Time: 7 p.m. MST
TV: FSAThe sight of the Phoenix Suns’ orange hasn’t been kind to Kevin Love in the past three years. In five games against Phoenix, the Minnesota Timberwolves power forward is shooting 35.5 percent.
Channing Frye has been a big part of that success, and he only missed one of the last five meetings last season because of his heart ailment. Love hardly played last year because of broken hands and a knee injury at the end of the year.
Now, both Frye and Love are healthy, and they’ll be engaged in one of the more intriguing NBA matchups Tuesday night in U.S. Airways Center. Few think of Frye as a defender who’s beefy enough to handle the league’s second-best rebounder and fourth-best scorer, who averages 13.2 boards along with 26.5 points per game. But Frye’s dealt some impressive defensive performances Love’s way in the last few years.
Maybe it comes to him easily because Love plays so similarly to Frye.
“Can’t give him much space,” Frye said. “I play him like I don’t want to be played and just try to stay on his hip and trust the guys behind me. He is going to score his points.”
Last time out, the Suns got a little lucky. In the only win of a five-game road trip following Eric Bledsoe’s knee injury, Phoenix pulled off a 104-103 win courtesy of Gerald Green’s game-winning jumper. In that Jan. 8 outing, Love was especially poor, going 4-for-20 from the field and scoring 15 points.
“Everyone is probably going to remind him of that, so it will be nice if you can let that go,” Frye joked after Monday practice.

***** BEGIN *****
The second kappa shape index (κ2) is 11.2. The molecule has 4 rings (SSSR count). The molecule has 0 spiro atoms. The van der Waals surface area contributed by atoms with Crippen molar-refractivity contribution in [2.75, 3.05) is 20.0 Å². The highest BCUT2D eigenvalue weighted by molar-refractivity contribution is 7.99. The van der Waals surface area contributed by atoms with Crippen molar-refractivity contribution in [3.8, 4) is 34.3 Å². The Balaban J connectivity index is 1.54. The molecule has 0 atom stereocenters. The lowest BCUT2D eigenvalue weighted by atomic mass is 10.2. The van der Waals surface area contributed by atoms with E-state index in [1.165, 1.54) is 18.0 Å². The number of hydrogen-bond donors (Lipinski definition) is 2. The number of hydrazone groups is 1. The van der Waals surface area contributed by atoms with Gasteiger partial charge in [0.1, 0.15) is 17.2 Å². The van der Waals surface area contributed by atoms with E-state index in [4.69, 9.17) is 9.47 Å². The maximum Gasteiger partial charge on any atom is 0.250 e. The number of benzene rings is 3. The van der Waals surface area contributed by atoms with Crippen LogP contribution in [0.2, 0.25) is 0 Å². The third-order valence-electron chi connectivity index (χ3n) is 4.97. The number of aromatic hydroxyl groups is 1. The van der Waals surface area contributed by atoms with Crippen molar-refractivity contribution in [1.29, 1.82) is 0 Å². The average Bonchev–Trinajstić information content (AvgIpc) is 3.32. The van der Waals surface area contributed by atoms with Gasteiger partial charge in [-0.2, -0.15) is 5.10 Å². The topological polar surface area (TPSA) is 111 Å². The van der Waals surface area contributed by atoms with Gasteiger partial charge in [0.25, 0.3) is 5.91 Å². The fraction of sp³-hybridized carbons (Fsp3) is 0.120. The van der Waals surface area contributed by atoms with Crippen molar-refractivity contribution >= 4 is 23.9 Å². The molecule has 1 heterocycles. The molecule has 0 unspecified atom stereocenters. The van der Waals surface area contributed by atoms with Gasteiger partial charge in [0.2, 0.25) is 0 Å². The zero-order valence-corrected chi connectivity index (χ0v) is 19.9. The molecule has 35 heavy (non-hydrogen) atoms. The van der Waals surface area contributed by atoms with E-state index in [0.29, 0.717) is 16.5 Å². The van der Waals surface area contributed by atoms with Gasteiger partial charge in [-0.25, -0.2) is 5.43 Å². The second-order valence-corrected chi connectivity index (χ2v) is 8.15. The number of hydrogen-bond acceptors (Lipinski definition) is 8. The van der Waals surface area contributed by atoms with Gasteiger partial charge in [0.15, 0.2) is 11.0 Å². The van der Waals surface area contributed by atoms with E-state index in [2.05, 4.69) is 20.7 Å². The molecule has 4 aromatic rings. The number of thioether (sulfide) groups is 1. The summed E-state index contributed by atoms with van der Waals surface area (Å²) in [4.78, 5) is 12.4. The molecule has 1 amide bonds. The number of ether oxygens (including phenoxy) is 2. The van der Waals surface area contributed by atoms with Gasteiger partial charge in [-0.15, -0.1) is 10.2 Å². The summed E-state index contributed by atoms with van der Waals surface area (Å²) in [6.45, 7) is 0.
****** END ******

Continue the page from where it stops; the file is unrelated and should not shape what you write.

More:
So, will the Suns rebound from their first post-All-Star break loss to the Houston Rockets?
Onward to the pregame questions.
Will Kevin Martin or Nikola Pekovic play, and how does their presence or absence change the game?
Martin and Pekovic were both big parts of the T-Wolves’ offense in the teams’ first meeting this year. Martin is one of their few shooters and scored 20 points, while Pekovic seemingly turned the tide late in the game by taking it to Miles Plumlee.
Dante Cunningham and Chase Budinger have replaced that duo in the starting line as Pekovic deals with an ankle injury and Martin recovers from a broken hand. Both are game-time decisions, and how that plays out leading to the tip will help or hurt the Suns.
Which waterbug makes the difference?
Forget the starting point guard matchup between Goran Dragic and Ricky Rubio. Don’t forget it, I suppose, but we know that those two were going at it pretty handily last time out. Dragic was still figuring it out without Bledsoe and scored 26 points to go with nine assists — he was forcing it a bit, nonetheless. Rubio had eight assists and seven points.
Kentucky coach John Calipari coined the waterbug description two years ago when describing former Baylor Bears point guard Pierre Jackson, and it applies quite well to the two backup point guards who will square off tonight.
Ish Smith has been playing solid ball for Phoenix even though he was quiet in the loss to Houston. J.J. Barea is easily the most dangerous weapon coming off the depleted Minnesota bench, and he scored 21 Sunday as the Timberwolves lost to the Trail Blazers.
Who wins this battle?
Can the Suns limit Minnesota’s other scorers?
Whether Love does well or not, Minnesota hasn’t been getting enough elsewhere. And as the last meeting between the Suns and T-Wolves showed, even a full deck of cards for Rick Adelman’s team wasn’t enough.
Love missed two games this month because of injury but scored at least 30 points in seven of the nine games he has played in. The T-Wolves are 4-3 in those seven outings. If the Suns can keep Budinger, Barea, Cunningham and Corey Brewer limited, they’ll be in good shape.
Jeff Sanders contributed to this article